This module is for Topic 5
Topic 5 - Healthy and Safety
Children do not always understand the fundamentals of safety, health or nutrition. They may not have the experience to know that sliding down the banister of a staircase can cause an injury. They cannot understand why donuts, which are sweet and delicious, are not a healthy breakfast. In short, children need to be taught the elements of safety, health and nutrition so that they learn to make appropriate choices for themselves as they grow.
Creating a safe child care program requires that caregivers constantly evaluate their indoor and outdoor environments for risks. Below are a few key questions to ask:
- Is the center compliant with current safety regulations?
- What hazards exist?
- What modifications can be made to make the environment safer?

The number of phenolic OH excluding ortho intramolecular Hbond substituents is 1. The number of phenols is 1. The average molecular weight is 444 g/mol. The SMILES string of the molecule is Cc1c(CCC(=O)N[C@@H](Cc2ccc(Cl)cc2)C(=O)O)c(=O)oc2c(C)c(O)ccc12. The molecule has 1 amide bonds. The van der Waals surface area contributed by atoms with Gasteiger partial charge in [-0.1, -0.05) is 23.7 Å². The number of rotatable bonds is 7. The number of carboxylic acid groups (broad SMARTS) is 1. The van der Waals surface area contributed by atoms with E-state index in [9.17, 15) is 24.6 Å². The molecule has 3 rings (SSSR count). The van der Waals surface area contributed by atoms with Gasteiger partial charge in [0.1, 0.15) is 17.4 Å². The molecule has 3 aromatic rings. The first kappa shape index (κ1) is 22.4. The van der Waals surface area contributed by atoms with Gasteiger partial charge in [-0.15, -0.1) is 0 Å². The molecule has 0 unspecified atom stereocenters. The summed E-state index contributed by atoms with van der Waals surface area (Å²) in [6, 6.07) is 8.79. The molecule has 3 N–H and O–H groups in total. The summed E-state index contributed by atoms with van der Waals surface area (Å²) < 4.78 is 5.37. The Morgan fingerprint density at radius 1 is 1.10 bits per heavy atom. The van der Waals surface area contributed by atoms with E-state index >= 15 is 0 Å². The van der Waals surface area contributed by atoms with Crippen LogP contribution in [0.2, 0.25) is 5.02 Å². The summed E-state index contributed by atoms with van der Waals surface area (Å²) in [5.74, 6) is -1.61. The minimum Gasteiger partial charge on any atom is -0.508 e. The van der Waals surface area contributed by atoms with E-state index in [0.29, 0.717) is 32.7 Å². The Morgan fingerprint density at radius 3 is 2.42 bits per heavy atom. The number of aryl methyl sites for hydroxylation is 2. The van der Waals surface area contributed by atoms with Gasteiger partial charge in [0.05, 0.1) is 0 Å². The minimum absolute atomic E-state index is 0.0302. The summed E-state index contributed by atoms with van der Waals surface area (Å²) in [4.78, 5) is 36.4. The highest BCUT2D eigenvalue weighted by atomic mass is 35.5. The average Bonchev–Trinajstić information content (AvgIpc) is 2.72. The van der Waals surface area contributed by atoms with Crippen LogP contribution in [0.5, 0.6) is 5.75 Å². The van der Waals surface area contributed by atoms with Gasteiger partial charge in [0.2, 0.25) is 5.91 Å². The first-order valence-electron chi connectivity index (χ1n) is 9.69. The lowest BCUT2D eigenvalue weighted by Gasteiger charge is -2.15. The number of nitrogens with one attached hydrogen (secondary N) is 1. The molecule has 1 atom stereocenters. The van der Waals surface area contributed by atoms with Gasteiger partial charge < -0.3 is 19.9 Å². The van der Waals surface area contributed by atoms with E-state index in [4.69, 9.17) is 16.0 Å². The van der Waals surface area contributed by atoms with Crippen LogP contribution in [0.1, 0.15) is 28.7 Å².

Use these questions to evaluate the child care setting featured in the following interactive and determine what indoor and outdoor risk factors the provider has overlooked. Click though the illustration and test your ability to spot seven potential safety hazards in this child care program.
Maintaining a healthy diet has wide-reaching consequences. In addition to helping individuals feel better, eating well and maintaining a healthy weight can help society at large by driving down health care costs. For many years, the United States Department of Agriculture (USDA) used the "food pyramid" as a way to visually depict the types and quantities of food that Americans should eat each day. But in 2011 the USDA replaced the food pyramid with a visual called "MyPlate."MyPlate focuses on five general food groups – vegetables, fruits, grains, protein and dairy -- plus healthy oils. It offers an illustration showing the percentage of each meal’s calories that should come from each food group.
Click through the following interactive to learn more about each section of MyPlate.